Our beer bread is just one of many things that Ross has introduced to the kitchen since he joined us in the summer. With his passion  for food and creativite mind we don't doubt he'll be adding new recipes to his repetoire in the future. So next time you're with us why not give our beer bread a try and let us know what you think!!



Topics: isle of eriska, Ross Stovold, Fine Dining, Oban Bay Brewery, beer bread, Skelpt Lug Beer

Eriska's Spring Wine Event

Posted by Bertie Badger on Mar 24, 2014 7:52:00 AM

Last week Eriska hosted it's annual Spring Wine Weekend with guest Wine Connoisseur Philippe Larue of L'art du Vin. The event showcased a selection of French wines by 'Second Generation Winemakers' hand-picked by Philippe, who worked closely with Ross in the kitchen to pair the wines with appropriate dishes.

Wine Choice - Why Second Generation Wine?red wine

When asked about his choice of Second Generation Winemakers, Philippe explained to us that it may have been possible to accuse the French winemakers of the 70s and 80s of complacency; their wines were selling well around the world because of their reputation. With the advent of a number of excellent New World wine styles (such as the Cabernet Sauvignons of the Napa Valley in California, or Sauvignon Blanc from Marlborough, New Zealand) there was the need to return focus to quality in order to compete internationally!

With this in mind, Philippe selected some wines where there has been a marked improvement or development of style with the introduction of a winemaker from the next generation who understands the pressure of international competition.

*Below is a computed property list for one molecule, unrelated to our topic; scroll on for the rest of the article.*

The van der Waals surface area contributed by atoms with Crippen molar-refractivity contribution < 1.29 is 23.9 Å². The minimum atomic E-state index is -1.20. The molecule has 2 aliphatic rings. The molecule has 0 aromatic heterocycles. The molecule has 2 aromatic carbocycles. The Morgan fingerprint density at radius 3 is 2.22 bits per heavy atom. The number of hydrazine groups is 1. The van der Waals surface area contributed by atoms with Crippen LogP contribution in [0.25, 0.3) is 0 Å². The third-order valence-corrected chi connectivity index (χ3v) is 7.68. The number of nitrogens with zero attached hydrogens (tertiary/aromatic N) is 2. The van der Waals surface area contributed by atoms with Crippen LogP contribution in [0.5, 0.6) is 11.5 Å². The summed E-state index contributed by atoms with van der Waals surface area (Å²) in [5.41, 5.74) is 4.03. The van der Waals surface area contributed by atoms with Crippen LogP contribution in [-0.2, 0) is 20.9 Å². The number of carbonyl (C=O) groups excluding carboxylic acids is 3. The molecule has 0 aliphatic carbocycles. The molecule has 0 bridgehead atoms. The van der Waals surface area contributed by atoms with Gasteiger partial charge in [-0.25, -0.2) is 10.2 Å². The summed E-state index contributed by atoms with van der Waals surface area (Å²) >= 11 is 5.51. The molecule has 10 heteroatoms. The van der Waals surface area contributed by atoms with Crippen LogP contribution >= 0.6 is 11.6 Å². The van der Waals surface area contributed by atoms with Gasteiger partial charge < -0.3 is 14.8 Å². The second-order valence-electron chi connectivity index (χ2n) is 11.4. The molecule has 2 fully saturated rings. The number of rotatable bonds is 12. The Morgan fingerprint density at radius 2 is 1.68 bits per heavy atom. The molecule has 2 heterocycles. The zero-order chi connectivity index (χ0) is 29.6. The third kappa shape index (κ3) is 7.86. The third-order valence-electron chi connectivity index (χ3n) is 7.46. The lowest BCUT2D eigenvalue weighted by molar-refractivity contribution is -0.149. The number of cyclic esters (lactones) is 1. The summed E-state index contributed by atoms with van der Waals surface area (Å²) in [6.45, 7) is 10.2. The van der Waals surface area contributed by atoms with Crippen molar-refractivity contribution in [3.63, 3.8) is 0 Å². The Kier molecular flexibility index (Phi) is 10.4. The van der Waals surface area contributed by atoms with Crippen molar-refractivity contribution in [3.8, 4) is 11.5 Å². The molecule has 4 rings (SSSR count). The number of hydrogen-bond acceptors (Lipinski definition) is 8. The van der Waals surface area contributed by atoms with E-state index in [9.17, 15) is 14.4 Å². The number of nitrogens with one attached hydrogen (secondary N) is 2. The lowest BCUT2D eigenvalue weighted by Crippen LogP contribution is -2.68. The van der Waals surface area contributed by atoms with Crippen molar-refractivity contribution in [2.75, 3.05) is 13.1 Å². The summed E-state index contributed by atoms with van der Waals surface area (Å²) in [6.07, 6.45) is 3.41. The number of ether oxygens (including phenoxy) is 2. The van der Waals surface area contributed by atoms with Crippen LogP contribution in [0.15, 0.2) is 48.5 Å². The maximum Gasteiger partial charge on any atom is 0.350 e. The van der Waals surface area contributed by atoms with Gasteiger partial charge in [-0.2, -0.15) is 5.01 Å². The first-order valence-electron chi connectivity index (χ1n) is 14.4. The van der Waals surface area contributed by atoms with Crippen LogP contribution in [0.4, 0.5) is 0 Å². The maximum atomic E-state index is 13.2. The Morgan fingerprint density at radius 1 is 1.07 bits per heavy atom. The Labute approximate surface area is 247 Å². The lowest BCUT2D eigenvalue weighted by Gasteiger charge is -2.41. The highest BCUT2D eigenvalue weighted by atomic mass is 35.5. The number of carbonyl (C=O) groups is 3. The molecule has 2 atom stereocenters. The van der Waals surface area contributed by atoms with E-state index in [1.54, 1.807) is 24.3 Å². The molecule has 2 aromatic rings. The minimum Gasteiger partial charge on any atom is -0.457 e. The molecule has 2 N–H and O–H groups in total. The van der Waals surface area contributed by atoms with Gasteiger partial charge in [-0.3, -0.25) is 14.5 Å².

The Wines

  • Thienot Champagne

Thienot was set up 25 years ago and is run by the youngest MD in Champagne, Stanislas, the son of the original Founder. The company (who also own Canard Duchene) originally sold 70% of their wine in France and exported 30% to the UK, but under Stanislas have added a further 25 countries to their export market. The brand is recieving excellent reviews and are well on the way to competing with the more famous 'Grande Marques'. We used their wonderful Vintage Brut as an aperitif with canapes of our own Smoked Salmon, and Salt Cod with Chicken Skin. 

Run by the Pabiot family, son Jerome started with only 3 hectares, which he recieved as a birthday present. His first step was to convert the vineyard to be totally organic and biodynamic, and over the subsequent years has continued to espouse this philosophy to much critical acclaim. We paired his top Cuvee with hand-dived Scallops and Pork Belly so that the fresh acidity could counter the richness of the Pork, and the herbaceous and mineral character pair beautifully with the lightly cooked Scallop.

  • Chartron